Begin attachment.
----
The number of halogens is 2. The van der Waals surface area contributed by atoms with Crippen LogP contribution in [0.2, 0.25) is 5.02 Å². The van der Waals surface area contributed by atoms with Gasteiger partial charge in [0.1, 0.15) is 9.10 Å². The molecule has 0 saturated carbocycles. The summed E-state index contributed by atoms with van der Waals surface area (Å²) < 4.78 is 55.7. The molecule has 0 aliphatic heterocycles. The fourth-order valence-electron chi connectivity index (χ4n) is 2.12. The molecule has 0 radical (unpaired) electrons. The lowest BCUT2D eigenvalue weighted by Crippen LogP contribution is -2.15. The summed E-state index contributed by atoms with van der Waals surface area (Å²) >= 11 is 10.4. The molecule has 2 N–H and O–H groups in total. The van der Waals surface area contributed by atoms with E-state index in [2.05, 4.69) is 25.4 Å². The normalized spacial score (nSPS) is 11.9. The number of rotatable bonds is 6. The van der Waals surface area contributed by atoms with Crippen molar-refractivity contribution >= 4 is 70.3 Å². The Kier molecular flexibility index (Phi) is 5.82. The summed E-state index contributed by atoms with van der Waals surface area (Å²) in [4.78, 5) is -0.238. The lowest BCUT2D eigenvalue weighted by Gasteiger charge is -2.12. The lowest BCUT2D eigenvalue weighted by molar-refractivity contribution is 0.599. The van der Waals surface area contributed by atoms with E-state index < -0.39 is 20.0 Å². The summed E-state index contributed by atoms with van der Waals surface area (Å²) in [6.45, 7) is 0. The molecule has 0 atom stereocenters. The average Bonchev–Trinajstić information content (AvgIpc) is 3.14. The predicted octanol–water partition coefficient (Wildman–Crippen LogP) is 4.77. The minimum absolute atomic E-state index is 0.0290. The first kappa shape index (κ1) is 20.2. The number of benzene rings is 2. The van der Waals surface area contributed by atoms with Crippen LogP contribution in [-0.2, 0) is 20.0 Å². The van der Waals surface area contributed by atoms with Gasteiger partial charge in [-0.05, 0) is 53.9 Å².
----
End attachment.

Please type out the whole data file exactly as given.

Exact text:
The number of halogens is 2. The van der Waals surface area contributed by atoms with Crippen LogP contribution in [0.2, 0.25) is 5.02 Å². The van der Waals surface area contributed by atoms with Gasteiger partial charge in [0.1, 0.15) is 9.10 Å². The molecule has 0 saturated carbocycles. The summed E-state index contributed by atoms with van der Waals surface area (Å²) < 4.78 is 55.7. The molecule has 0 aliphatic heterocycles. The fourth-order valence-electron chi connectivity index (χ4n) is 2.12. The molecule has 0 radical (unpaired) electrons. The lowest BCUT2D eigenvalue weighted by Crippen LogP contribution is -2.15. The summed E-state index contributed by atoms with van der Waals surface area (Å²) >= 11 is 10.4. The molecule has 2 N–H and O–H groups in total. The van der Waals surface area contributed by atoms with E-state index in [2.05, 4.69) is 25.4 Å². The normalized spacial score (nSPS) is 11.9. The number of rotatable bonds is 6. The van der Waals surface area contributed by atoms with Crippen molar-refractivity contribution >= 4 is 70.3 Å². The Kier molecular flexibility index (Phi) is 5.82. The summed E-state index contributed by atoms with van der Waals surface area (Å²) in [4.78, 5) is -0.238. The lowest BCUT2D eigenvalue weighted by Gasteiger charge is -2.12. The lowest BCUT2D eigenvalue weighted by molar-refractivity contribution is 0.599. The van der Waals surface area contributed by atoms with E-state index < -0.39 is 20.0 Å². The summed E-state index contributed by atoms with van der Waals surface area (Å²) in [6.45, 7) is 0. The molecule has 0 atom stereocenters. The average Bonchev–Trinajstić information content (AvgIpc) is 3.14. The predicted octanol–water partition coefficient (Wildman–Crippen LogP) is 4.77. The minimum absolute atomic E-state index is 0.0290. The first kappa shape index (κ1) is 20.2. The number of benzene rings is 2. The van der Waals surface area contributed by atoms with Crippen LogP contribution in [-0.2, 0) is 20.0 Å². The van der Waals surface area contributed by atoms with Gasteiger partial charge in [-0.05, 0) is 53.9 Å².